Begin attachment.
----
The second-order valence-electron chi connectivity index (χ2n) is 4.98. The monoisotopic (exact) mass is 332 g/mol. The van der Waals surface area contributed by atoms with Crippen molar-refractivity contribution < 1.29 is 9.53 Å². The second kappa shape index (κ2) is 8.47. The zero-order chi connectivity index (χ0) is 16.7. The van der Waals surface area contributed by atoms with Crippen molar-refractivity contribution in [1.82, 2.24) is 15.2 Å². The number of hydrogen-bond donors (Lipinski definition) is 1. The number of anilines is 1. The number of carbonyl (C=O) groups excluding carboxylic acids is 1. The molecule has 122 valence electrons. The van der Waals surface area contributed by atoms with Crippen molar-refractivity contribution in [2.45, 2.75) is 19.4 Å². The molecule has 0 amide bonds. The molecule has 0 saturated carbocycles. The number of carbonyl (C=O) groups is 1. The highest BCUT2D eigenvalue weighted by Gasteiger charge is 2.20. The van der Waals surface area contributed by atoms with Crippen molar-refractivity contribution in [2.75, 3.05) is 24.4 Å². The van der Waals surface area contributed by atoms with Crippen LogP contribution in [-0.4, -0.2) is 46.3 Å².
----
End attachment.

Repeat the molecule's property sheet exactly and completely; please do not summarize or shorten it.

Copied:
The second-order valence-electron chi connectivity index (χ2n) is 4.98. The monoisotopic (exact) mass is 332 g/mol. The van der Waals surface area contributed by atoms with Crippen molar-refractivity contribution < 1.29 is 9.53 Å². The second kappa shape index (κ2) is 8.47. The zero-order chi connectivity index (χ0) is 16.7. The van der Waals surface area contributed by atoms with Crippen molar-refractivity contribution in [1.82, 2.24) is 15.2 Å². The number of hydrogen-bond donors (Lipinski definition) is 1. The number of anilines is 1. The number of carbonyl (C=O) groups excluding carboxylic acids is 1. The molecule has 122 valence electrons. The van der Waals surface area contributed by atoms with Crippen molar-refractivity contribution in [2.45, 2.75) is 19.4 Å². The molecule has 0 amide bonds. The molecule has 0 saturated carbocycles. The number of carbonyl (C=O) groups is 1. The highest BCUT2D eigenvalue weighted by Gasteiger charge is 2.20. The van der Waals surface area contributed by atoms with Crippen molar-refractivity contribution in [2.75, 3.05) is 24.4 Å². The van der Waals surface area contributed by atoms with Crippen LogP contribution in [-0.4, -0.2) is 46.3 Å².